Cavitt appealed to the Commission, which for the most part affirmed the Board's decision. The Commission decided, however, that the Board had not awarded Cavitt sufficient attorney's fees. Discussing the difference between Board-ordered compensation and voluntary employer payments, the Commission observed precedent in Underwater Construction, Inc. v. Shirley[1] requiring that when the Board orders an employer to pay compensation, the employer cannot simply file a notice of controversion and stop paying benefits; the employer must seek modification of the award. The Commission determined the Board had undervalued both the overall services the attorney provided and the importance of the TTD order, observing that D&D Services "strongly resisted" that order.[2] The Commission decided that "additional attorney fees are owed to Mr. Cavitt's counsel" for prevailing on this issue, and it remanded to the Board "for a determination of the time involved by Mr. Cavitt's counsel on this issue among other benefits obtained for Mr. Cavitt."

         Cavitt then requested attorney's fees in the Commission, seeking costs and nearly $12, 000 in attorney's fees as a successful party in the appeal. D&D Services opposed the motion, contending that Cavitt "lost his appeal on every significant issue except for the remand back to the Board on the attorney's fee issue" but conceded the Commission should award Cavitt some fees.

         The Commission awarded Cavitt $6, 000 in attorney's fees, deciding he had won a significant issue on appeal and was entitled to reasonable attorney's fees. The Commission defined "reasonable... as equitable for the work performed and the results obtained" and found that $6, 000 was reasonable.

         D&D Services appealed the attorney's fees order to us. Because the Commission remanded the case in part to the Board, and because we held in Huit v. Ashwater Burns, Inc.[3] that the finality rule of City & Borough of Juneau v. Thibodeau[4] applies to Commission decisions, [5] the attorney's fees award in this case was not clearly appealable as a matter of right. In Municipality of Anchorage v. Anderson, a workers' compensation decision pre-dating the Commission's creation, we decided that a superior court's attorney's fees award was not final for appeal purposes when the court's remand to the Board meant the underlying court order was not final.[6] We asked the parties in this case to brief questions related to the finality of Commission attorney's fees orders.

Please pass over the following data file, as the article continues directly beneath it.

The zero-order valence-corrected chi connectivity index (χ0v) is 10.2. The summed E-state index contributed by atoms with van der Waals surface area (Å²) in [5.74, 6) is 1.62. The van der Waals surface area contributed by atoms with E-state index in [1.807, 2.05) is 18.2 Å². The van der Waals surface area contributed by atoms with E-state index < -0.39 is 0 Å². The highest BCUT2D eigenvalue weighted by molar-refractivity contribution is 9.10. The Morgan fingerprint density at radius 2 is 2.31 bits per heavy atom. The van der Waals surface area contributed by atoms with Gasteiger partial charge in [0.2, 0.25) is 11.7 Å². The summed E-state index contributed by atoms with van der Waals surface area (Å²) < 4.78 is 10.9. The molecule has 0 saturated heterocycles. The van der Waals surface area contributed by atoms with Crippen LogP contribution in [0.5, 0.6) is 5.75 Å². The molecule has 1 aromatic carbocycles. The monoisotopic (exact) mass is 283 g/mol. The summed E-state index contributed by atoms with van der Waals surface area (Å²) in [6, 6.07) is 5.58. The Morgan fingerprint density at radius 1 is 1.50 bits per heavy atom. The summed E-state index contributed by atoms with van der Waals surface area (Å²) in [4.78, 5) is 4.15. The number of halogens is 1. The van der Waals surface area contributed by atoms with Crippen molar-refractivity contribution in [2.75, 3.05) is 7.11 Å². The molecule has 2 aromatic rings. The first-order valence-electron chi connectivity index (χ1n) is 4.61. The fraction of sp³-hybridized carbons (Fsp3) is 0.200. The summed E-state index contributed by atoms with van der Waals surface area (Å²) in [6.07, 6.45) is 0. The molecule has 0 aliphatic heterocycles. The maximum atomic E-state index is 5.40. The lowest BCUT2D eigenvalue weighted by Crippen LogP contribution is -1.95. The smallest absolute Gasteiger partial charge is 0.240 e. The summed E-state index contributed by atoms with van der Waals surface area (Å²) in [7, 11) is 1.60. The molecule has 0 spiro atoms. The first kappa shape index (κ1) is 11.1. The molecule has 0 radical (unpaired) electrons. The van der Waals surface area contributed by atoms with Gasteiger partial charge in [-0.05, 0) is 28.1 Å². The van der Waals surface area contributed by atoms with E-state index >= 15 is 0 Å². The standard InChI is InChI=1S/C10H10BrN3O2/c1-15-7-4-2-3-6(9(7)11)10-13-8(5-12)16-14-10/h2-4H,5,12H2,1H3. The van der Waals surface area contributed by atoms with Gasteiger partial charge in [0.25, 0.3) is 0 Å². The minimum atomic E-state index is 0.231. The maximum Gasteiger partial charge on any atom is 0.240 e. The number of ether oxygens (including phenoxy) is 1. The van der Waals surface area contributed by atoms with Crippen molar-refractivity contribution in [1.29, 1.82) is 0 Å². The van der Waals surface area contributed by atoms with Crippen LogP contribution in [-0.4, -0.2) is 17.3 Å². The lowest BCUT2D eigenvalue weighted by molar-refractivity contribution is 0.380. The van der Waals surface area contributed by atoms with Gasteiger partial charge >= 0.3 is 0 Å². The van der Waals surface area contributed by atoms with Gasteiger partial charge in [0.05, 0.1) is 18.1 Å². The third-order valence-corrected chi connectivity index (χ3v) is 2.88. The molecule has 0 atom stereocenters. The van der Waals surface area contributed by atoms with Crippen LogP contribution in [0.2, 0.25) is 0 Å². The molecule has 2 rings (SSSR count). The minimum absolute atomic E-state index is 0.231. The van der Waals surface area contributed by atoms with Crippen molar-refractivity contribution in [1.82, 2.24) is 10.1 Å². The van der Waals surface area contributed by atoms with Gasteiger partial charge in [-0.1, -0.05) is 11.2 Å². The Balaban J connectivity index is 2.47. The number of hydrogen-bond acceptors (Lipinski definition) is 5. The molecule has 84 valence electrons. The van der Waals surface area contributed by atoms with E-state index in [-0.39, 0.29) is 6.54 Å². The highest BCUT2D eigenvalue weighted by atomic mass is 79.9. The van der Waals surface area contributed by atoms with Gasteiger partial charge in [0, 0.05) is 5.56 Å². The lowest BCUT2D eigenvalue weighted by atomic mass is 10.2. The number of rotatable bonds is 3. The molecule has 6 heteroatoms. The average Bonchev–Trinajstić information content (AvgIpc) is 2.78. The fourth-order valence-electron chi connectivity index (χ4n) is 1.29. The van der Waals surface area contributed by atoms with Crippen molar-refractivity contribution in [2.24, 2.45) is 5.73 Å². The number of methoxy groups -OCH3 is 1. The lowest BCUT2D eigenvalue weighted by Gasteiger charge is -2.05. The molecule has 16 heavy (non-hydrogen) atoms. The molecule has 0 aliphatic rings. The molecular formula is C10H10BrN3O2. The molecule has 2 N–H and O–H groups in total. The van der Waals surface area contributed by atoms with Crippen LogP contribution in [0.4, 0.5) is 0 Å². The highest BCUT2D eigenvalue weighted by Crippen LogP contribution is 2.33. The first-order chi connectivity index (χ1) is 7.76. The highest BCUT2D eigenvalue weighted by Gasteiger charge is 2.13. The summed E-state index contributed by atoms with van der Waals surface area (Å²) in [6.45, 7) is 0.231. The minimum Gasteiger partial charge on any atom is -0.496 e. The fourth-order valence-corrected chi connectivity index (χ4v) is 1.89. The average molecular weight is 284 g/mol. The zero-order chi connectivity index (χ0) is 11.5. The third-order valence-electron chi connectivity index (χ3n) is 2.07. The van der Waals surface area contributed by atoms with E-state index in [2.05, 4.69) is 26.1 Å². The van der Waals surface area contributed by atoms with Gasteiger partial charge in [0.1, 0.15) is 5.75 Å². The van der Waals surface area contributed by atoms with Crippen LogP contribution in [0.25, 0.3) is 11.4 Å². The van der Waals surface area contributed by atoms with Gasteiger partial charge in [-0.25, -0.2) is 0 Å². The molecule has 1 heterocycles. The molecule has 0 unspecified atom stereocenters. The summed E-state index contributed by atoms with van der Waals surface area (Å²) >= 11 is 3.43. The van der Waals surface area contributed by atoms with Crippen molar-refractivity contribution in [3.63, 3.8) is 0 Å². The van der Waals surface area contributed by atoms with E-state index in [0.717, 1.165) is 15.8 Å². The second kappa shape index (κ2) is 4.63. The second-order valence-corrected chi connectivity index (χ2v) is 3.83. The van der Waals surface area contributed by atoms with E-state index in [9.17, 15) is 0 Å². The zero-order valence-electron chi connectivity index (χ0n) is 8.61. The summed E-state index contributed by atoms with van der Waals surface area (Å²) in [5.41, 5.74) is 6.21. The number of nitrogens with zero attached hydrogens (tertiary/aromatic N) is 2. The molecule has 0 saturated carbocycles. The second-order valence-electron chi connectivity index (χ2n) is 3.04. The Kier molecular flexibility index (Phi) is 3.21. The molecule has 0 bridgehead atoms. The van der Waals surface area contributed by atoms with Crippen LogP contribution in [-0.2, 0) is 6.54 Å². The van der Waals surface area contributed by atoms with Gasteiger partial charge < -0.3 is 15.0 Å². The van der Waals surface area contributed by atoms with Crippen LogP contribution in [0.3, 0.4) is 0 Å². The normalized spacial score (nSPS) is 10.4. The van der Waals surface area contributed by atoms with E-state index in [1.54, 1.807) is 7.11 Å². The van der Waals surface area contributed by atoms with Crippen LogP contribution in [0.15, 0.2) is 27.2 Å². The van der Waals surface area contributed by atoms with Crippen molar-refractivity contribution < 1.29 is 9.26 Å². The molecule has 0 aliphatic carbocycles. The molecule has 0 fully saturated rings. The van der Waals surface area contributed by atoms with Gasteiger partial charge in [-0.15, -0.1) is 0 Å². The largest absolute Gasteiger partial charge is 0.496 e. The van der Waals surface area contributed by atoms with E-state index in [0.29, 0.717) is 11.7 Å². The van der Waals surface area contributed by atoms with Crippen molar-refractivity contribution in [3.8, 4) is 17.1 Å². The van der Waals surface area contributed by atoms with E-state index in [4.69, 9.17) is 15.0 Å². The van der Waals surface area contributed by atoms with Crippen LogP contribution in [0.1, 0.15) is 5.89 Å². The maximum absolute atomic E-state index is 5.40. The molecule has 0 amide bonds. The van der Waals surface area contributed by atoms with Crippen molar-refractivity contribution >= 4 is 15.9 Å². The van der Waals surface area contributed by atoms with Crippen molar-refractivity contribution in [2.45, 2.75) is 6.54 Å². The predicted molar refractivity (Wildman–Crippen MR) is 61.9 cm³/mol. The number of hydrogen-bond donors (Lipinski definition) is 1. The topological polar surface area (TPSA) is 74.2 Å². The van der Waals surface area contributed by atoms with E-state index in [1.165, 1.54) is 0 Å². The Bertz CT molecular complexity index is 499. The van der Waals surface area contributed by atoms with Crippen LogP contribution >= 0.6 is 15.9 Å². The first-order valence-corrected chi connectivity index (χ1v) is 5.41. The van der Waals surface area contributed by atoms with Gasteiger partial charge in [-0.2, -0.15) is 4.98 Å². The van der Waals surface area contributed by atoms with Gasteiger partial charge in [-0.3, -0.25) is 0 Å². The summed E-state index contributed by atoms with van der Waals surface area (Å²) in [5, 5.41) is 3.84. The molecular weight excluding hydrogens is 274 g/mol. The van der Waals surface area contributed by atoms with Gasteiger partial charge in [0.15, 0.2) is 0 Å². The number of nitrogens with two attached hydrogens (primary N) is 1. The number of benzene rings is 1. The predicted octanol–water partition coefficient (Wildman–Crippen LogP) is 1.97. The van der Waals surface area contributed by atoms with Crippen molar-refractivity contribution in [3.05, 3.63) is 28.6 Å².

III. STANDARD OF REVIEW

         "Whether the Commission correctly applied the law in determining an award of attorney's fees is a question of law that we review de novo."[7] "We review the amount of fees awarded for abuse of discretion."[8] "We interpret 'our civil [and appellate] rules de novo, adopting the rule of law which is most persuasive in light of precedent, policy, and reason.' "[9]

         IV. DISCUSSION

         A. A Commission Attorney's Fees Award In A Case Remanding An Issue To The Board Is Not Appealable As A Matter Of Right.

         The parties take the position that the Commission's attorney's fees award was final and appealable as a matter of right because it meets the tests for finality under administrative law precedent. We do not disagree with the parties that this attorney's fees decision is consistent with administrative ...